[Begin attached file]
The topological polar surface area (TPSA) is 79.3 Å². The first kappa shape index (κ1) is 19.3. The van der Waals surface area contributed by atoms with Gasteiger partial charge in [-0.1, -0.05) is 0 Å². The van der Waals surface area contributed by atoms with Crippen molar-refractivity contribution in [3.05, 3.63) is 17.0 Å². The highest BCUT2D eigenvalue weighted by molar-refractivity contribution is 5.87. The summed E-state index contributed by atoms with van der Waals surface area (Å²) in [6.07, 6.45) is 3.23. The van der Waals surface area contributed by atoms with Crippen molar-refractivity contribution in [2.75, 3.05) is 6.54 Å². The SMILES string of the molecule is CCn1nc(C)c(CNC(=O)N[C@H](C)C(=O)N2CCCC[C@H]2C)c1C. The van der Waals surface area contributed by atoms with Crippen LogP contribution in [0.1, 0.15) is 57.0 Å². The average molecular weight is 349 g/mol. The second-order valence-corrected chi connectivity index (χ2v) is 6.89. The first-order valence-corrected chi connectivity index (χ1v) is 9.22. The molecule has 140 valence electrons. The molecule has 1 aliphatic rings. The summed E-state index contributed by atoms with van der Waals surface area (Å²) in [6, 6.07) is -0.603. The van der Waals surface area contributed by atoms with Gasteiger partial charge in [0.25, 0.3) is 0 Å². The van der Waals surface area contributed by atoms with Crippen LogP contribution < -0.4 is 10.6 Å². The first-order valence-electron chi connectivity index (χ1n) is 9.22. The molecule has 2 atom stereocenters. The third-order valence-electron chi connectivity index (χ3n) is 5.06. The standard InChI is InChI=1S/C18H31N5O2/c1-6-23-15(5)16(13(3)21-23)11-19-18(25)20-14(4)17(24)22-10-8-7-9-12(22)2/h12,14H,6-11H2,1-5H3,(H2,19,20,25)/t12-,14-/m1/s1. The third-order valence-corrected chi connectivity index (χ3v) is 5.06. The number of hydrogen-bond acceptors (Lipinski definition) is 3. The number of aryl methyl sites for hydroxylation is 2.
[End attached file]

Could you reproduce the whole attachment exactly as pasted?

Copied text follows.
The topological polar surface area (TPSA) is 79.3 Å². The first kappa shape index (κ1) is 19.3. The van der Waals surface area contributed by atoms with Gasteiger partial charge in [-0.1, -0.05) is 0 Å². The van der Waals surface area contributed by atoms with Crippen molar-refractivity contribution in [3.05, 3.63) is 17.0 Å². The highest BCUT2D eigenvalue weighted by molar-refractivity contribution is 5.87. The summed E-state index contributed by atoms with van der Waals surface area (Å²) in [6.07, 6.45) is 3.23. The van der Waals surface area contributed by atoms with Crippen molar-refractivity contribution in [2.75, 3.05) is 6.54 Å². The SMILES string of the molecule is CCn1nc(C)c(CNC(=O)N[C@H](C)C(=O)N2CCCC[C@H]2C)c1C. The van der Waals surface area contributed by atoms with Crippen LogP contribution in [0.1, 0.15) is 57.0 Å². The average molecular weight is 349 g/mol. The second-order valence-corrected chi connectivity index (χ2v) is 6.89. The first-order valence-corrected chi connectivity index (χ1v) is 9.22. The molecule has 140 valence electrons. The molecule has 1 aliphatic rings. The summed E-state index contributed by atoms with van der Waals surface area (Å²) in [6, 6.07) is -0.603. The van der Waals surface area contributed by atoms with Gasteiger partial charge in [0.25, 0.3) is 0 Å². The van der Waals surface area contributed by atoms with Crippen LogP contribution < -0.4 is 10.6 Å². The first-order valence-electron chi connectivity index (χ1n) is 9.22. The molecule has 2 atom stereocenters. The third-order valence-electron chi connectivity index (χ3n) is 5.06. The standard InChI is InChI=1S/C18H31N5O2/c1-6-23-15(5)16(13(3)21-23)11-19-18(25)20-14(4)17(24)22-10-8-7-9-12(22)2/h12,14H,6-11H2,1-5H3,(H2,19,20,25)/t12-,14-/m1/s1. The third-order valence-corrected chi connectivity index (χ3v) is 5.06. The number of hydrogen-bond acceptors (Lipinski definition) is 3. The number of aryl methyl sites for hydroxylation is 2.